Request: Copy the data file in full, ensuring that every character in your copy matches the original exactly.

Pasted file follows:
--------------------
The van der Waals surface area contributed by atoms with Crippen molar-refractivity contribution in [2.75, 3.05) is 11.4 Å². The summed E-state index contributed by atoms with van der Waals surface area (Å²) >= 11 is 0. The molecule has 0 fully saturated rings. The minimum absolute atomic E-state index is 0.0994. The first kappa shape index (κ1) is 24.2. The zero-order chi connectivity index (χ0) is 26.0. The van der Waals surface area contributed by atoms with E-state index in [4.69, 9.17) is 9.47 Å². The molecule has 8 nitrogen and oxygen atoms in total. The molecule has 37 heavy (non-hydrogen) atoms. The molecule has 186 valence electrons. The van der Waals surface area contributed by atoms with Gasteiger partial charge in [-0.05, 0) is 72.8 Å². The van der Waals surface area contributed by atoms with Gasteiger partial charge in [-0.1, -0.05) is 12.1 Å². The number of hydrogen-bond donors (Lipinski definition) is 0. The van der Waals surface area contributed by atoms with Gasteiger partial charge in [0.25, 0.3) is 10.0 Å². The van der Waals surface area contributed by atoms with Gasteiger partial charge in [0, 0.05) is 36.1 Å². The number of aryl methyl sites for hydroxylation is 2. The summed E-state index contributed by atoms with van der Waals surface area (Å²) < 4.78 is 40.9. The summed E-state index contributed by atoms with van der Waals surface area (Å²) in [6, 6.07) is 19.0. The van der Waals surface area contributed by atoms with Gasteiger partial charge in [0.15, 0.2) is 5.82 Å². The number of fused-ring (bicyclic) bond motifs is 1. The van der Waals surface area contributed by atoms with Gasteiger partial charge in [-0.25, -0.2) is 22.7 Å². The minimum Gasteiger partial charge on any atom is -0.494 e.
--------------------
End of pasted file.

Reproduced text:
The van der Waals surface area contributed by atoms with Crippen molar-refractivity contribution in [2.75, 3.05) is 11.4 Å². The summed E-state index contributed by atoms with van der Waals surface area (Å²) >= 11 is 0. The molecule has 0 fully saturated rings. The minimum absolute atomic E-state index is 0.0994. The first kappa shape index (κ1) is 24.2. The zero-order chi connectivity index (χ0) is 26.0. The van der Waals surface area contributed by atoms with E-state index in [4.69, 9.17) is 9.47 Å². The molecule has 8 nitrogen and oxygen atoms in total. The molecule has 37 heavy (non-hydrogen) atoms. The molecule has 186 valence electrons. The van der Waals surface area contributed by atoms with Gasteiger partial charge in [-0.05, 0) is 72.8 Å². The van der Waals surface area contributed by atoms with Gasteiger partial charge in [-0.1, -0.05) is 12.1 Å². The number of hydrogen-bond donors (Lipinski definition) is 0. The van der Waals surface area contributed by atoms with Gasteiger partial charge in [0.25, 0.3) is 10.0 Å². The van der Waals surface area contributed by atoms with Gasteiger partial charge in [0, 0.05) is 36.1 Å². The number of aryl methyl sites for hydroxylation is 2. The summed E-state index contributed by atoms with van der Waals surface area (Å²) < 4.78 is 40.9. The summed E-state index contributed by atoms with van der Waals surface area (Å²) in [6, 6.07) is 19.0. The van der Waals surface area contributed by atoms with Gasteiger partial charge in [0.15, 0.2) is 5.82 Å². The number of fused-ring (bicyclic) bond motifs is 1. The van der Waals surface area contributed by atoms with Gasteiger partial charge in [-0.25, -0.2) is 22.7 Å². The minimum Gasteiger partial charge on any atom is -0.494 e.